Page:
Cantarito Tequila Cocktail

Easy Cantarito Tequila Cocktail

The Spruce Eats / S&C Design Studios

  • Total: 3 mins
  • Prep: 3 mins
  • Cook: 0 mins
  • Yield: 1 cocktial (1 serving)
Nutritional Guidelines (per serving)
156 Calories
1g Fat
12g Carbs
25g Protein
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Nutrition Facts
Servings: 1 cocktial (1 serving)
Amount per serving
Calories 156
% Daily Value*
Total Fat 1g 1%
Saturated Fat 0g 0%
Cholesterol 0mg 0%
Sodium 679mg 30%
Total Carbohydrate 12g 4%
Dietary Fiber 2g 8%
Protein 25g
Calcium 46mg 4%
*The % Daily Value (DV) tells you how much a nutrient in a food serving contributes to a daily diet. 2,000 calories a day is used for general nutrition advice.
(Nutrition information is calculated using an ingredient database and should be considered an estimate.)

The cantarito is a complex cousin of the paloma, and it's also a favorite tequila cocktail from Mexico. Its name comes from the cantarito (or jarrito de barro), a stout clay cup that's used to serve drinks like this at bars and cafes all over Latin America.

This popular highball adds lemon and orange juice to the paloma's mix of tequila, lime, and grapefruit soda. The extra citrus transforms the drink into one of the most refreshing tequila cocktails around and makes it a perfect summer drink that's super easy to mix up.

One authentic variation of this mixed drink is called a cantarito de Amatitán. It's named after the municipality which is home to the Tequila Herradura distillery in the state of Jalisco, where the majority of tequila is produced. That version changes the citrus ratio and adds agave nectar. There are other changes you can make to the cantarito as well, and it's fun to taste all the possibilities.

Ingredients

  • 1 1/2 ounces tequila
  • 1/2 ounce lime juice
  • 1/2 ounce lemon juice
  • 1/2 ounce orange juice
  • 4 ounces ​grapefruit soda (or enough to fill)
  • Garnish: lemon, lime, or orange wedge
  • Garnish: salt (for rimming)

Steps to Make It

  1. Gather the ingredients.

  2. If you like, rim a collins glass with salt after wetting the rim with a citrus wedge.

  3. Fill the glass with ice, and add the tequila and juices.

  4. Top it off with grapefruit soda.

  5. Garnish with a wedge of citrus fruit.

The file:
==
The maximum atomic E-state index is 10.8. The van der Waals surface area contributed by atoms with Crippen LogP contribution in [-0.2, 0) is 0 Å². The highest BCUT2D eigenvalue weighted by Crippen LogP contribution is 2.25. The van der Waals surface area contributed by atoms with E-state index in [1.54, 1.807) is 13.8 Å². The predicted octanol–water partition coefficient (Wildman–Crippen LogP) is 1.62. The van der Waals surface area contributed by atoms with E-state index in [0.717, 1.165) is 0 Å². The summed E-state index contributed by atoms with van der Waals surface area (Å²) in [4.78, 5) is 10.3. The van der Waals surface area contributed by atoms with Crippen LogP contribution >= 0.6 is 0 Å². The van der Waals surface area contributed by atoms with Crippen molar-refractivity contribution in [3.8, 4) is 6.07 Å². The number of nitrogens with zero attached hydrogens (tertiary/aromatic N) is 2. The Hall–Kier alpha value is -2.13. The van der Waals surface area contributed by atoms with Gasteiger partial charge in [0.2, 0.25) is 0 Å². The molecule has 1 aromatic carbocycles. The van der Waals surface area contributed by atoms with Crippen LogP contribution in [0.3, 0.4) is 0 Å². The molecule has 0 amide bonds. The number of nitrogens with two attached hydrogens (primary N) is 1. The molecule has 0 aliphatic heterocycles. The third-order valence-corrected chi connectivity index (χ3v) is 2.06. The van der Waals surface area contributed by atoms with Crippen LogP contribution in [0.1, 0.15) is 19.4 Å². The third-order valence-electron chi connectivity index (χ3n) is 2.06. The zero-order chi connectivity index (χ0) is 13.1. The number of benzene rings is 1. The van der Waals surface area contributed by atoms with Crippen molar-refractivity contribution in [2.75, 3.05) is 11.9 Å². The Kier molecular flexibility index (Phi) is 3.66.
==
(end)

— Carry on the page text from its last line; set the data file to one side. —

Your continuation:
6. Serve and enjoy!

Tips

  • The best cantarito is made with fresh citrus juices. You will not regret taking the time to squeeze each fruit.
  • For the tequila, blancos are a good choice. Some people enjoy it with the slight aging found in a reposado.
  • There are a number of grapefruit sodas available; Jarritos, Squirt, and Fresca are commonly poured into a cantarito and rather easy to find. Specialty sodas, like those from Hansen's, Izze, and Q Drinks, are excellent choices as well.

Recipe Variations

  • To make the cantarito de Amatitán, shake 2 ounces of tequila, 1 ounce of agave nectar, 1/2 ounce each of lemon and lime juices, and 1/4 ounce each of grapefruit and orange juices with ice. Toss a dash of sea salt into a tall glass and pour everything from the shaker into it. Top it off with grapefruit soda and garnish with an orange wedge.
  • No grapefruit soda? Pour about 1/2 ounce of grapefruit juice, then top the the drink with any light soda (e.g., club soda or lemon-lime soda).
  • The cantarito is a fabulous candidate for a big-batch cocktail. Mix the tequila and juices up in a pitcher, store it in the refrigerator, then top the glasses with soda when you're ready for a drink.

How Strong Is a Cantarito?

Estimating the alcohol content of soda-topped mixed drinks is never precise. Pouring an 80-proof tequila with a total drink volume of 7 ounces results in a cantarito around 9 percent ABV (18 proof). Whether you pour more or less soda, it's almost always a very casual drink and similar to a glass of wine. Go ahead, enjoy a couple for happy hour!